Think that it’s just retirees who hit the road in their campers? Millennials, like Alex Kimball and Lillian Chiou, are doing it, too.
The couple started working remotely when the pandemic forced a shift in their schedules. Without an office holding them in place, the duo decided to work and live on the road full-time: Alex as an e-commerce business owner and Lillian as the chief of staff at an AI company.
As Alex explained, “I started off by taking a sabbatical from my job at Amazon in 2020. After Covid hit, I was told I could work from anywhere and had this ‘aha’ moment. I haven’t had a permanent address since!”
For Lillian, it was the ability to work remotely that ultimately opened up the possibility to live a “work from the road” lifestyle. “Previously, I have been working full-time in the office, and right when Friday afternoon hit, I would drive six to seven hours each way to spend the weekend in the mountains with my dog. So once Covid hit and everyone went remote, I broke my apartment lease and hit the road with Luna in my converted Honda CRV. We traveled alone for over half a year before meeting Alex on the road!”
Choosing the Cirrus Truck Camper
As for their current choice of transport, it’s a Cirrus 2021. “I found one of the last remaining new Cirrus 2021 campers for sale in Delaware and flew from Australia to Harrisburg, PA to pick up an F-350 and the camper a week later,” Alex said.
Why a truck camper? He listed the reasons: “Truck campers can park anywhere, and the truck can be swapped out if you have mechanical issues. Also, the camper can be removed and act as a ‘tiny’ home, allowing you to use the truck without all the weight!”
Adjusting to Life on the Road
The new lifestyle did require some adjustment. Alex is still getting used to working without a proper desk setup — “I do miss my big monitor and stand-up desk sometimes!” — while Lillian had to increase her personal mobile hotspot bandwidth to accommodate her work needs.
When it comes to living on wheels, so to speak, the couple’s natural tendency to follow their own path made this lifestyle a perfect fit.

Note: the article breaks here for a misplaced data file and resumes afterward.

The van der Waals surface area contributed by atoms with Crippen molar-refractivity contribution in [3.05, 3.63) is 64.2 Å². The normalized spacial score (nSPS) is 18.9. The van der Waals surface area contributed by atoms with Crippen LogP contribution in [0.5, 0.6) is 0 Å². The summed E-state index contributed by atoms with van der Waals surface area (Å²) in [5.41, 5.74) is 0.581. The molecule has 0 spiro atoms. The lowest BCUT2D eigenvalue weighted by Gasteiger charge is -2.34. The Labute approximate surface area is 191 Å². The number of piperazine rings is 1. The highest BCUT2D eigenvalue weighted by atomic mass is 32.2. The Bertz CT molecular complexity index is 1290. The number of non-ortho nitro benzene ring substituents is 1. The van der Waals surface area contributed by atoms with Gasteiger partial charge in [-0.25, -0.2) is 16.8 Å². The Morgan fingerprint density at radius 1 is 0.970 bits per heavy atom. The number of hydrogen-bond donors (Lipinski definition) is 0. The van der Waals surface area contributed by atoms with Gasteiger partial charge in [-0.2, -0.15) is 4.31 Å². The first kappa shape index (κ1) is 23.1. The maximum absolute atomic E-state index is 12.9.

As Lillian explained, “Alex and I are both independently unconventional, and our natural tendency is to go against the grain of what ‘society’ deems is the norm. We’ve both lived in huge cities — Alex in Seattle and Sydney, and me in New York City and San Francisco — and have experienced working corporate jobs and the never-ending rat race culture that comes from it. While there is beauty and admiration that comes from the ‘hustle’ of working towards promotions and more money, it’s so easy to be trained to think that that is the only way to live: like a donkey following the carrot at the end of the stick.”
Meeting new friends along the way
Another positive that comes with a mobile lifestyle is the opportunity to meet people from all walks of life, she added.
“We’ve met a gold-panner with a converted army truck who lives on an island off the Alaskan coast, a cowboy born and raised in Wyoming and still living in the same house 70 years later, ex-surfers turned RV-park owners who live in their Sandpiper with their 15-year-old daughter (who loves the lifestyle), and a cruise ship light maintenance worker who’s still seeking out the road life even though he’s starting his career over after Covid destroyed his industry.”
Alex added, “Traveling to remote places and meeting like-minded people is one of my favorite parts of our lifestyle. Whether we are stranded with mechanical issues or camped out somewhere far from civilization, everyone has a unique story to share. Not to mention, I love touring everyone’s setups!”
The Cirrus also enables the couple to easily access even difficult locations, including one unnamed spot that Lillian’s CRV couldn’t handle before.
“I heard about the place on a previous road trip I had taken before I met Alex, but couldn’t visit it because my SUV couldn’t make it through the deep sand. But when Alex and I went back to it, the Cirrus made what seemed impossible very possible! We arrived safely before sunset and walked around with the golden glow illuminating all the formations around us. Seeing Luna, our dog, and Alex walking side by side exploring together, and just the peace and pure out-of-the-worldness of it all — it’s a place I’ll never forget!”